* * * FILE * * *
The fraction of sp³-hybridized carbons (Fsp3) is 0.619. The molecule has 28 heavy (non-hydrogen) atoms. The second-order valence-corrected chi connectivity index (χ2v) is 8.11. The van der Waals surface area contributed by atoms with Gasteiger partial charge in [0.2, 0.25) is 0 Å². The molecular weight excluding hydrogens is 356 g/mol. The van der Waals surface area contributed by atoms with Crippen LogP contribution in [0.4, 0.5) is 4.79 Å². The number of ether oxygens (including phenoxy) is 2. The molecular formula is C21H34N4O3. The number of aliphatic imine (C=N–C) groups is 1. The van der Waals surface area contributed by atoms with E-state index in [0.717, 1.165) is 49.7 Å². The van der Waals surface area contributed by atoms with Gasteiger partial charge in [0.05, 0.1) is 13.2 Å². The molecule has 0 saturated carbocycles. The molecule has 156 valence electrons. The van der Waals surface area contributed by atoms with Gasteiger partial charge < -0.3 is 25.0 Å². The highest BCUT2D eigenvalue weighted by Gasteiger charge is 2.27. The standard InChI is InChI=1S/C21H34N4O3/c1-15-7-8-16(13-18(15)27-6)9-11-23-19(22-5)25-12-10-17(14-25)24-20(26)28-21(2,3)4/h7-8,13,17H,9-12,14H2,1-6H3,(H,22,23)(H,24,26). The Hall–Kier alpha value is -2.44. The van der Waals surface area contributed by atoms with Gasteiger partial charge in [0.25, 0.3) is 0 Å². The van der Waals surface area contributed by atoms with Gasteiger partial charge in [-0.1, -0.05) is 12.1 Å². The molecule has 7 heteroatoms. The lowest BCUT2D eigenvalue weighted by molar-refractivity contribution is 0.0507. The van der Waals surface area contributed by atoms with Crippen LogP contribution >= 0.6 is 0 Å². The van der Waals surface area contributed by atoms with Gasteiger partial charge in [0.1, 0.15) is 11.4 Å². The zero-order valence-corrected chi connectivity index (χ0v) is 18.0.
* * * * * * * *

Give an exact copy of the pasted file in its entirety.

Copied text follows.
The fraction of sp³-hybridized carbons (Fsp3) is 0.619. The molecule has 28 heavy (non-hydrogen) atoms. The second-order valence-corrected chi connectivity index (χ2v) is 8.11. The van der Waals surface area contributed by atoms with Gasteiger partial charge in [0.2, 0.25) is 0 Å². The molecular weight excluding hydrogens is 356 g/mol. The van der Waals surface area contributed by atoms with Crippen LogP contribution in [0.4, 0.5) is 4.79 Å². The number of ether oxygens (including phenoxy) is 2. The molecular formula is C21H34N4O3. The number of aliphatic imine (C=N–C) groups is 1. The van der Waals surface area contributed by atoms with E-state index in [0.717, 1.165) is 49.7 Å². The van der Waals surface area contributed by atoms with Gasteiger partial charge in [0.05, 0.1) is 13.2 Å². The molecule has 0 saturated carbocycles. The molecule has 156 valence electrons. The van der Waals surface area contributed by atoms with Gasteiger partial charge < -0.3 is 25.0 Å². The highest BCUT2D eigenvalue weighted by Gasteiger charge is 2.27. The standard InChI is InChI=1S/C21H34N4O3/c1-15-7-8-16(13-18(15)27-6)9-11-23-19(22-5)25-12-10-17(14-25)24-20(26)28-21(2,3)4/h7-8,13,17H,9-12,14H2,1-6H3,(H,22,23)(H,24,26). The Hall–Kier alpha value is -2.44. The van der Waals surface area contributed by atoms with Gasteiger partial charge in [0.25, 0.3) is 0 Å². The van der Waals surface area contributed by atoms with Gasteiger partial charge in [-0.1, -0.05) is 12.1 Å². The molecule has 7 heteroatoms. The lowest BCUT2D eigenvalue weighted by molar-refractivity contribution is 0.0507. The van der Waals surface area contributed by atoms with Crippen LogP contribution >= 0.6 is 0 Å². The van der Waals surface area contributed by atoms with Gasteiger partial charge in [0.1, 0.15) is 11.4 Å². The zero-order valence-corrected chi connectivity index (χ0v) is 18.0.